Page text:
In many states, various forms of public aid are placed on Electronic Benefit Transfer (EBT) cards that are then used by recipients to buy food and other necessary purchases. However, EBT users can’t always just walk into a bank to transfer funds from a card to another person’s checking account.
The other day we asked you how you’d respond to stumbling upon $1,800 in cash left behind at an ATM by another bank customer. But what if that money — or, say, 38 times that amount of money — suddenly popped up in your bank account through no fault of your own?
We’ve written some incredibly sad stories about homeowners trapped in the mortgage meltdown maze, and this one certainly ranks up there among the most depressing. Not just because a man is dead, but because it could have all been prevented more than three years ago.
Though it hasn’t been formally accused of anything by the government, Wells Fargo let it be known in a filing with the Securities & Exchange Commission that the Justice Dept. may soon be alleging the bank was involved in discriminating against minority mortgage applicants.
A woman in Milwaukee is paying for a crime she committed 40 years ago by losing her job. Wells Fargo found out during a background check that she had shoplifted in 1972, and subsequently fired her. She thinks she’s already paid her time for that crime, but Wells Fargo’s policies disagree.
Keeping your belongings safely tucked away in a safe deposit box is a great idea. But when your only photo identification is a passport that happens to be inside that box, it might prove troublesome. A man trying to fly to India to visit his ailing mother was prevented from going anywhere when Wells Fargo put up a fight over his safe deposit box.
A woman who suffers from cerebral palsy and uses a motorized wheel chair was arrested after protesting the foreclosure of her home outside the house of Wells Fargo Bank Chief Financial Officer Tim Sloan. She claims she’s being punished for a stay in the hospital.
Consumerist reader Andrea has had checking and credit card accounts at Wells Fargo for several years, but she recently noticed that somewhere along the line the bank had enrolled her in something called “Credit Defense,” which has been quietly siphoning off a small percentage-based fee every month. And even though Wells could offer no proof that Andrea had ever opted into the program, the bank would not refund her money.
While mortgage servicers are getting their hats handed to them on a collective basis, a federal judge is taking issue with Wells Fargo over their dealings with a single homeowner, to the tune of $3.1 million in punitive damages. The bankruptcy judge called Wells Fargo’s behavior “highly reprehensible” in the recent decision.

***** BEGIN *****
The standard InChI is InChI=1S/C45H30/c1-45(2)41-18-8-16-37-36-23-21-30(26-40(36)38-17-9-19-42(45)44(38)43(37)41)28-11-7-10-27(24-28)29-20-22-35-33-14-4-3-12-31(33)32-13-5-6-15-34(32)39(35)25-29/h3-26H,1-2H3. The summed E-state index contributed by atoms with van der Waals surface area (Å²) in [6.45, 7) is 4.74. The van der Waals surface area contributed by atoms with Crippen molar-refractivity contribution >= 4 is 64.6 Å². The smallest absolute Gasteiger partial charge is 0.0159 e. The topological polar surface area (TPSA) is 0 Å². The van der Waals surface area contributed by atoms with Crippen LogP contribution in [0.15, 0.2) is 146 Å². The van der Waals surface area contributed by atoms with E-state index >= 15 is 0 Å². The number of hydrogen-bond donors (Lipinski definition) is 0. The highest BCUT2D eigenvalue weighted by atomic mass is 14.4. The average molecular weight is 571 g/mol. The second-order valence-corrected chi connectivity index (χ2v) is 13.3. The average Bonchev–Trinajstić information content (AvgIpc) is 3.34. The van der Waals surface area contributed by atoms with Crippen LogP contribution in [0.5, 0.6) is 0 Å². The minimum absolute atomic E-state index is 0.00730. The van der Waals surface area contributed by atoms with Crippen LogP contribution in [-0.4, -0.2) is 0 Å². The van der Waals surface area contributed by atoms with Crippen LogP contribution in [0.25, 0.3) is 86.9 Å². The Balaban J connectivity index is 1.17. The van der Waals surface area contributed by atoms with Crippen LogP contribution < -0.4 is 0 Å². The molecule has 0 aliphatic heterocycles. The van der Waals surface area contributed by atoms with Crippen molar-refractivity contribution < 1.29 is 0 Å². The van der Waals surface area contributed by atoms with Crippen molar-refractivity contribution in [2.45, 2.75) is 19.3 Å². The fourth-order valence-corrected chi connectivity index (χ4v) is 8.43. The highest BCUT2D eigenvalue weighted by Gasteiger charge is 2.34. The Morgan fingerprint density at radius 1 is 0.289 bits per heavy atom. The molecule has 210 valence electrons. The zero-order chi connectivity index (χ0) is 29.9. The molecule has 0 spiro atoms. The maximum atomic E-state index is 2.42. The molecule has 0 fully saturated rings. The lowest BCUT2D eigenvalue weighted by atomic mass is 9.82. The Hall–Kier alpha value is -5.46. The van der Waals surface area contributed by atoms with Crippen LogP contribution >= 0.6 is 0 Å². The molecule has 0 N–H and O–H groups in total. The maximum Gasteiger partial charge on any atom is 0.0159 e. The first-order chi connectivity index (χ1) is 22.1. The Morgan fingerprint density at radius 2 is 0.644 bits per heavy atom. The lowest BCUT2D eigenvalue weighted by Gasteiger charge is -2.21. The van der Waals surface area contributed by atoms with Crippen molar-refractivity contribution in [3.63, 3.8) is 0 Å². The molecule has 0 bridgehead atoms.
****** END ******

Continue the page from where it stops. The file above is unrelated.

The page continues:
Five years after a NJ man thought he’d closed his former business’s two lines of at Wachovia, he was hit with one heck of a surprise by the bank’s new owner Wells Fargo: He had somehow racked up more than $1,500 on one of those accounts, without ever having received a statement.
It’s just like reality TV, but not at all — America, here are your top five big greedy banks, and here is the $25 billion mortgage settlement they’re all going home with, now that a federal judge has approved it. That’s their load to carry, after allegations of foreclosure abuses and misconduct in servicing home loans.
As we sifted through the mountain of nominations for this year’s Worst Company In America tournament, we noticed a trend of readers who cited companies’ mandatory binding arbitration clauses as a reason for nominating. And while it’s businesses like AT&T and Sony that have made all the headlines for effectively banning class action lawsuits, there are a lot of other WCIA contenders who are forcing customers into signing away their rights.
Welcome to Day 2 of corporate carnage in the Worst Company In America Octagonal Steel Cage! Starting things off for today is another pair of bloodthirsty bankers out to prove they are just as astoundingly inept as any other business in the bracket.
The last few years have seen numerous settlements between the nation’s biggest mortgage lenders and various federal and state authorities. And while we hear numbers like “a total of $25 billion,” exactly which banks are responsible for the biggest chunks of these settlements?
Nick was giving a presentation at a conference in Albuquerque, and needed to print out a revised version of his notes. He didn’t count on the printers in the business center of his hotel being out of order, and the downtown devoid of life, retail, and even Kinko’s outlets. Lacking transportation away from the hotel, he tried to think of alternate ways to meet his printing needs. That was when he saw the shimmering green Wells Fargo office tower… and formulated a wacky plan to put his bank to work for him.
More than a year after several of the nation’s largest mortgage lenders temporarily suspended foreclosures after it was revealed that they had been using untrained, unqualified “robosigners” to process foreclosure documents, the U.S. Justice Dept. and the attorneys general of 49 states have announced a $25 billion settlement that will result in mortgage reductions to some homeowners.
Craig’s Wells Fargo debit card was flagged for fraud because he was trying to buy a speaker at a high-traffic Apple Store. A merchant he made a recent purchase from has been hacked, and he will receive a new debit card soon. He’s finally receiving an “upgraded” Wells Fargo card for his former Wachovia account, even though the account changed over more than a year ago.
Each of these stories has been told to Craig on separate interactions with Wells Fargo. The problem is, he doesn’t know which one is true. And neither does anyone at Wells Fargo, apparently.